Drove the new truck about 60 mile of dirt across the North Slope road yesterday. I'm in love... I'm sure it isn't anymore plush of a ride, or even as plush as something like Marty's GC, or perhaps a Taco or other newish half ton. But compared to my old 3/4 ton diesel, it was like floating on a cloud. I loved, loved, loved it! The Bilstein 5100's performed admirably as they always have - firm without being harsh, excellent damping control which is especially noticeable and appreciated on washboard at speed. Not being a reservoir shock, they will fade if you pound the rough stuff long enough, but being monotube, and gas, they go longer without fading than any twin tube I've ever run. And the aluminum mono body dissipates the heat quickly if given half a chance to cool.

Art, you asked about the leveling fronts... I would guess they are available for the Taco application too. They are a replacement front shock, that allows a couple inches of ride height adjustment via the coilover spring seat. I raised the front of my new truck 2" with them, to give a little more room for the tires and get the front air dam a couple inches higher off the ground. Some guys just don't like the look of the factory rake on a truck and use them simply to get a more level stance. I see rake as being functional, not particularly interested in what it looks like, so used rear spacers to add some rake back to the new truck after the leveling shocks went on the front.

But you mention wanting to do some towing, while not wanting to actually beef up the spring rate. I'd look into an airbag kit for the Taco. I just installed those in the new truck too. Since the Taco has rear leafs and the Ram has rear coils, the type of air bag setup will be different, but I'd bet there are kits for the application out there. The air bags allow you to effectively add spring rate and rear ride height only when you need and want it. Then deflate (or mostly deflate) them when you want the factory ride back. They are pretty robust and foolproof, well proven solution to what I think you are describing.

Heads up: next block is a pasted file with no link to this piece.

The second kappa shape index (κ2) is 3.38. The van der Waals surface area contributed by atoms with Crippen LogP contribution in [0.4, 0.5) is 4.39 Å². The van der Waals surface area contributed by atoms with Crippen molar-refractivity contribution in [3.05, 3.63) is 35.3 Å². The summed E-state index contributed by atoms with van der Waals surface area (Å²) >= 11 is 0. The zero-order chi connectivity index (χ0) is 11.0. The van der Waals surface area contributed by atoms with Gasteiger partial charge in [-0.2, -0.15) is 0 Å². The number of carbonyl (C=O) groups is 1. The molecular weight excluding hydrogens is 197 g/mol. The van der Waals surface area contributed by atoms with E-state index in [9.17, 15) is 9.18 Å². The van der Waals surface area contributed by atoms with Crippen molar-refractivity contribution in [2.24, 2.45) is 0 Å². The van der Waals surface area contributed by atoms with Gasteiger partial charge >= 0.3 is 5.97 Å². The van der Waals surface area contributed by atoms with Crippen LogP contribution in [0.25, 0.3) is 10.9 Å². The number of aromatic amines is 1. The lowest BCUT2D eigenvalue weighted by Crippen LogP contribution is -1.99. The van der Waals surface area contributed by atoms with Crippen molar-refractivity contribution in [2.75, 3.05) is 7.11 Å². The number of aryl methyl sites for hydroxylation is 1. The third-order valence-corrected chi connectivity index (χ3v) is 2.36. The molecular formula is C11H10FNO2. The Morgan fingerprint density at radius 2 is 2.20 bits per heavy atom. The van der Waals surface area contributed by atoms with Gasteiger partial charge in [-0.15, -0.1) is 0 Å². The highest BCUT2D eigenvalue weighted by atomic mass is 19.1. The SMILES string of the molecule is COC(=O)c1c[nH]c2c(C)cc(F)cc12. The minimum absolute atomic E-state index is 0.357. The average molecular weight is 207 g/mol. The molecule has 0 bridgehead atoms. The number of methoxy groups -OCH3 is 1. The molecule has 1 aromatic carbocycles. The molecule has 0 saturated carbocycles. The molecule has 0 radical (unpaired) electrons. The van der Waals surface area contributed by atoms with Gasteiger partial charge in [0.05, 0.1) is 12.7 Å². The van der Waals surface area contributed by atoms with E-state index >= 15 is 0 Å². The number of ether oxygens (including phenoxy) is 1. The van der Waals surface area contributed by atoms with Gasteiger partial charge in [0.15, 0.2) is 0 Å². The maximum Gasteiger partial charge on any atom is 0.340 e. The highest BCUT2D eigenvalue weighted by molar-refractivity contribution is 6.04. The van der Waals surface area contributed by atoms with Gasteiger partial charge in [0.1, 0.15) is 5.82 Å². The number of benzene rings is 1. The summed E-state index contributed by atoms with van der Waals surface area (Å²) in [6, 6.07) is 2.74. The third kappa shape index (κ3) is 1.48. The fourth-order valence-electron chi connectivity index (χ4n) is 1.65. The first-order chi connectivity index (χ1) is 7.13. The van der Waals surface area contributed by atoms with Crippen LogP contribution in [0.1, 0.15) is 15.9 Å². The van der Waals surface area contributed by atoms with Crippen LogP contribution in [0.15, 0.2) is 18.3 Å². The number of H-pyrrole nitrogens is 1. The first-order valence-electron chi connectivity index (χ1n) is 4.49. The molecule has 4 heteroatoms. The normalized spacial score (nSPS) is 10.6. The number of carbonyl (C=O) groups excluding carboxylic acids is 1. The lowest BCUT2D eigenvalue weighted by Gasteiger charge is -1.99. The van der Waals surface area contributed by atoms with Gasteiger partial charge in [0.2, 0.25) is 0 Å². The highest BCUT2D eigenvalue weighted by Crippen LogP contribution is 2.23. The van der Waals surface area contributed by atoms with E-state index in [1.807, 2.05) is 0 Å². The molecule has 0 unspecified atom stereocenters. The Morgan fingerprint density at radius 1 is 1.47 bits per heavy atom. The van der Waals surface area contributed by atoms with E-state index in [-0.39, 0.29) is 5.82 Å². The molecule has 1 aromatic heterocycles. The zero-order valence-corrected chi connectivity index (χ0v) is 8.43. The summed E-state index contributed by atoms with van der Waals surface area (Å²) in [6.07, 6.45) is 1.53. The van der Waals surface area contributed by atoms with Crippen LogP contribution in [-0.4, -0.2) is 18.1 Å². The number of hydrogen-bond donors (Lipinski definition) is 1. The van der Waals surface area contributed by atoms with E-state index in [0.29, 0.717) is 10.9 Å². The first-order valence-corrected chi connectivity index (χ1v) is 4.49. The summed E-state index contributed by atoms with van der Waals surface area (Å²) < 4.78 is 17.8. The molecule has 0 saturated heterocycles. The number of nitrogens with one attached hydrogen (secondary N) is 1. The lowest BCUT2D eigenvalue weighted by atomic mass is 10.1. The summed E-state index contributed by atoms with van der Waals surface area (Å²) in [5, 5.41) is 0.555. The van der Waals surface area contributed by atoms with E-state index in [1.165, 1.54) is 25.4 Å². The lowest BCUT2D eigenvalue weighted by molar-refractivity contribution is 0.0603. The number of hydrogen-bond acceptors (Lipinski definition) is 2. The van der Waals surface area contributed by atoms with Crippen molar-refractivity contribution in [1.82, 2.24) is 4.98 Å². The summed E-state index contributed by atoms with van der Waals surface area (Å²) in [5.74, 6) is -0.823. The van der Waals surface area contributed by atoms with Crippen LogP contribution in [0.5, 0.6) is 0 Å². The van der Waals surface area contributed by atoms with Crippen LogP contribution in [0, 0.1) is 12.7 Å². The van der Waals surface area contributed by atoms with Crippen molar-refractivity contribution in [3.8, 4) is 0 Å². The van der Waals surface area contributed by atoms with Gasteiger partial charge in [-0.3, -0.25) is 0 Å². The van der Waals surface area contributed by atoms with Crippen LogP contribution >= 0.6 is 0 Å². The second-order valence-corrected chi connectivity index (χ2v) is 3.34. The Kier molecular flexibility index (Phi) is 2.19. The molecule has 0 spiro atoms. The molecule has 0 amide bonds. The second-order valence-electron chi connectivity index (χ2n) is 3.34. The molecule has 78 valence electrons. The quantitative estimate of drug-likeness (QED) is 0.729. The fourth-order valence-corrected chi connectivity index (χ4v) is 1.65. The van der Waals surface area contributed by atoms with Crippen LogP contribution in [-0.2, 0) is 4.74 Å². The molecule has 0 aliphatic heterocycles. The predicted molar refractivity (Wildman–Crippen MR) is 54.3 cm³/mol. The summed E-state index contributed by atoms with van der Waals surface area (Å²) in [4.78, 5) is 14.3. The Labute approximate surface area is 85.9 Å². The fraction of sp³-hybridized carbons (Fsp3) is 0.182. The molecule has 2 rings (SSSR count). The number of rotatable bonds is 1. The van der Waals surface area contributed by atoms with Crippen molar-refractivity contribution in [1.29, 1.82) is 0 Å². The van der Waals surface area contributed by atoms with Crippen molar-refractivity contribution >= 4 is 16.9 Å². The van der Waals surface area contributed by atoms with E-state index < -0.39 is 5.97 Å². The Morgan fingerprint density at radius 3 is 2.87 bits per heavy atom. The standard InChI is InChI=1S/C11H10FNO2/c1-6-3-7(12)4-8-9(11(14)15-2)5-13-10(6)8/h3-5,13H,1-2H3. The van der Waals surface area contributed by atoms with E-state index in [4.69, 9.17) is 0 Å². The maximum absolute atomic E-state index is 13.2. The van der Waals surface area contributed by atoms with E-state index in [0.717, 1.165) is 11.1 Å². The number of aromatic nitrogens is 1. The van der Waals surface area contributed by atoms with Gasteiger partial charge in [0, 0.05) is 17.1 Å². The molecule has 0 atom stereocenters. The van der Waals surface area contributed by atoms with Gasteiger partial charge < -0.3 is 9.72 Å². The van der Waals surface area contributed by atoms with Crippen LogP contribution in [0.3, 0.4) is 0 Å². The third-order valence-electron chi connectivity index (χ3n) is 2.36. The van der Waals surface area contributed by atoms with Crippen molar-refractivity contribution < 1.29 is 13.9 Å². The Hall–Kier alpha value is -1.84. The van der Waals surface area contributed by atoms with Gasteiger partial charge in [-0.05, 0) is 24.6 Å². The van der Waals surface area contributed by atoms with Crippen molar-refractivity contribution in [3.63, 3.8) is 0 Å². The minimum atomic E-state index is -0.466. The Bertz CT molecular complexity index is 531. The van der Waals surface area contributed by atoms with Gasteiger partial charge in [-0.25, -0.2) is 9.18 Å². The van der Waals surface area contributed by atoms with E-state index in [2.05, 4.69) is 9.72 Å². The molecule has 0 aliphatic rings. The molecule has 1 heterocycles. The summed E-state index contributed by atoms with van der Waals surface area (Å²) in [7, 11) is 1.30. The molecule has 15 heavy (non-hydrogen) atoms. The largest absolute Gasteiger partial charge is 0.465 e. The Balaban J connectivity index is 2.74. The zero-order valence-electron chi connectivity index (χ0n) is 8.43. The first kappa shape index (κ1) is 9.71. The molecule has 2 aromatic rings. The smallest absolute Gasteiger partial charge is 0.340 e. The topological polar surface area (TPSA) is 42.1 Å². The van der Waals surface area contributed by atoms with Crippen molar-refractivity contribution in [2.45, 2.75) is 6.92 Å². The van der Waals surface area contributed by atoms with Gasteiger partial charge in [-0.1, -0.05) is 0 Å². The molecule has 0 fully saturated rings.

Of course, I'd do both - the Bilsteins and the air bags.

- DAA
 

DAA

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Jun 14, 2012
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So it's not mine, but it's what I've mostly been riding in offroad lately. My buddy Tim bought a new 2014 Tacoma a few weeks ago. Pictured below on the second night of it's maiden voyage.



It's a double cab TRD Offroad. Nice little rig! On the trip two weeks ago pictured above, he had only had it a few days and it only had 150 miles on it when we started. We put about 800 miles on it that weekend, with about 250 of those miles on dirt. The skid plate package that came with it got a pretty good workout, but we did find the one vulnerable spot underneath - the exhuast cross pipe is totally exposed and basically the lowest point. It got re-shaped just slightly... I'm going to try and fabricate a simple skid for it at some point this winter. Multiple deep scratches (won't buff out...) down the full length of both sides of the truck. Had to use 4Lo quite a bit, had to use the locker in one spot. I had to get out and spot him through a couple particularly rough patches and saw that it has a decent amount of wheel travel and flexes pretty good for what it is. At one point crossing a small river it drug the rear bumper coming out of it hard enough to bend the hitch up just slightly though. We were both somewhat amazed that none of the mud flaps broke off. They are more flexible and better attached than the ones on his 2006 Tacoma - two of those broke off on it's first trip. He's thinking about just removing them though because they make so much irritating noise when they are dragging, and they hang so low that they drag pretty often.